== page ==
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Saturday, May 18, 2024

Seg-fees ruling still controversial

Following several years of legal questioning from the University of Wisconsin System et al vs. Scott Southworth et al case, the Student Services Finance Committee this year faces the double challenge of deciding on large budget requests and maintaining the viewpoint neutral position for deciding those budgets mandated by the courts.  




The Southworth case, which went to the Supreme Court in March 2000, was ruled in favor of the university allowing it to continue collecting segregated fees, used for funding student organizations, provided they are distributed in a view-point neutral manner. Southworth then filed a claim against the university stating the current system of distribution is not viewpoint neutral because no mechanism exists to ensure decisions are made without the influence of the political ideologies held by those on SSFC.  




Jordan Lorence, attorney for Southworth, said currently the lower court agreed that the system was not viewpoint neutral but because the university had appealed that ruling a stay had been ordered until a higher court made a decision.  




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'The sum total of what happened last year was the system was determined to be unconstitutional and the university appealed the ruling. The old system is allowed to be maintained pending the appeal,' he said. 'Basically we are arguing whether the student government should be allowed unbridled discretion.'  




The case is currently known as the Fry case because Southworth, who is no longer a student, is not eligible to file against the university.  




Southworth said this year's actions by SSFC and the large budget proposals would have no direct bearing on the case because arguments have already been established. He said he thought if he won the case, however, a system in which students would have the option to not pay segregated fees would be established at UW-Madison.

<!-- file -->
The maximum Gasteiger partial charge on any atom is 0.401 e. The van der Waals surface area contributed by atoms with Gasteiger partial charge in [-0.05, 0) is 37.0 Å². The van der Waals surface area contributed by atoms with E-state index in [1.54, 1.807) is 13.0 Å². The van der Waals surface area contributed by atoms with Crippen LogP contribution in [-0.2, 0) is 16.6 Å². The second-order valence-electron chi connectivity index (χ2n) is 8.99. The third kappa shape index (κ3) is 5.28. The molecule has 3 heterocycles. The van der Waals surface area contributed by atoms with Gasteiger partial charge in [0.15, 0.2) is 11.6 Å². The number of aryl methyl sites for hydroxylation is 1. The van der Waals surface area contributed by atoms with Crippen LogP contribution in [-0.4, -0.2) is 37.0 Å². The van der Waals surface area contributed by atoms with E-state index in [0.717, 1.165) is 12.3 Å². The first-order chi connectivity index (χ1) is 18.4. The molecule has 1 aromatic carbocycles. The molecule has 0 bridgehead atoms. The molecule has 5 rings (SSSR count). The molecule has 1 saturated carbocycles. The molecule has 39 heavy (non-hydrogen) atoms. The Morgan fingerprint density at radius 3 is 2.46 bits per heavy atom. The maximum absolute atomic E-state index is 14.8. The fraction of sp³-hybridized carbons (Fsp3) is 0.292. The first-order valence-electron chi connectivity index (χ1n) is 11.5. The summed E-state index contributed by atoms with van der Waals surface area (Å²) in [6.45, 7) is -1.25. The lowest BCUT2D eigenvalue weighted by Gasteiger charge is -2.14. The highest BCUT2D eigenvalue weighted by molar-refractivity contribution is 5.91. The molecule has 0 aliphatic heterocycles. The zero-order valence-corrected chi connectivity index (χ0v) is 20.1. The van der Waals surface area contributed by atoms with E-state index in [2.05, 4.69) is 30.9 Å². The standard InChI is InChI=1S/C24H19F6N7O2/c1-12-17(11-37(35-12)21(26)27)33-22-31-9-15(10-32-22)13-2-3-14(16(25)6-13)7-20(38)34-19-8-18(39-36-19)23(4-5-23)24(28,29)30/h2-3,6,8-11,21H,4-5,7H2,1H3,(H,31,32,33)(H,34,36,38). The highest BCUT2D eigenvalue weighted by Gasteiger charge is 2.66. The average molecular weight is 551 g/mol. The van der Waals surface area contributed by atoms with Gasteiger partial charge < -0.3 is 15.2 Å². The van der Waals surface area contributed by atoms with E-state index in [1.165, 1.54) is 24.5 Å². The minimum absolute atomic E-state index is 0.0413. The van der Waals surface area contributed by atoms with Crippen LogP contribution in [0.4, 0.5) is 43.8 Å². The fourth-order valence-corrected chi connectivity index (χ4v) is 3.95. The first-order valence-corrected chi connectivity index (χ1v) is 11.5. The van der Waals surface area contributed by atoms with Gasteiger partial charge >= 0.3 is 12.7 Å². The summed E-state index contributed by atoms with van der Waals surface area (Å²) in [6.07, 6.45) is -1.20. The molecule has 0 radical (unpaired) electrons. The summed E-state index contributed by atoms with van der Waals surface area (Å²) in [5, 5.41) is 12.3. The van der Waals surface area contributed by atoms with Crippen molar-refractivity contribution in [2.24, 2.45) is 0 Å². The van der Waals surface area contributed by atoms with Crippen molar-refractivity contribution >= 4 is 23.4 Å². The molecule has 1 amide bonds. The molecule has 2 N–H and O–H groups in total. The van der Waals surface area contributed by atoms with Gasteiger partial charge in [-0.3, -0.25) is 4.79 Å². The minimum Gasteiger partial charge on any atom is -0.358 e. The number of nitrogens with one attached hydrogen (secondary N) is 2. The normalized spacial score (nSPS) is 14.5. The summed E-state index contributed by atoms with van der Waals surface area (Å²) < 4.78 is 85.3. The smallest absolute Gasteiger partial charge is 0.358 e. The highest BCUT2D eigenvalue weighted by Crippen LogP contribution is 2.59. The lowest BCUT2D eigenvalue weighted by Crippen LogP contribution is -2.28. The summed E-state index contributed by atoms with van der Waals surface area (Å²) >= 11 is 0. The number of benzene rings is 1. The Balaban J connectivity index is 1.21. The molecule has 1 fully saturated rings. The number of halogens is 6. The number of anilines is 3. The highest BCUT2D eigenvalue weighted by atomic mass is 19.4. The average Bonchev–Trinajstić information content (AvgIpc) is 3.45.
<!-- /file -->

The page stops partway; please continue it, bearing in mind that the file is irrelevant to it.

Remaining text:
'This [year's budget proposals] show the egregious nature of these groups and how ridiculous this system is. If the Seventh Circuit issues a decision before next fall we could see a voluntary system established by next fall,' he said. '[These proposals] won't affect our lawsuit but it is bad from a PR perspective. Changing peoples' hearts and minds is more effective than changing the law.'  




Patricia Brady, senior UW System legal counsel, said students cannot currently get their seg fees refunded because the stay allowed the university to keep the fees mandatory.  




Rob Staude, an SSFC representative, disagreed with Southworth saying this year's SSFC board was proving it was viewpoint neutral and the Southworth ruling was making it easier for groups to get money.  




'I think people are making efforts to be neutral and we're checking each other to make sure we are focused on eligibility and how [the groups] are student services. It's something that we're more conscious of than last year,' he said. 'It becomes harder to say to the groups that you can't get money because of Southworth because it allows any student service group to get money.'  




Staude also said he felt many groups increased their budget requests this year because the groups perceived an increased use of their services from the students.  




'[The groups that requested increases] feel that they have an opportunity to improve the campus and they see that there have been shifts in the opinions of the student body, and their budgets reflect that shift. Students are seeing their services as a value to the campus climate,' he said.  




Staude said that while part of that shift could be political he felt it was mostly due to a shift in educational needs.  




'I think a shift in what the campus needs can come from many areas, but I think it is mostly educational need,' he said. 'We look at the benefit it provides students.'  




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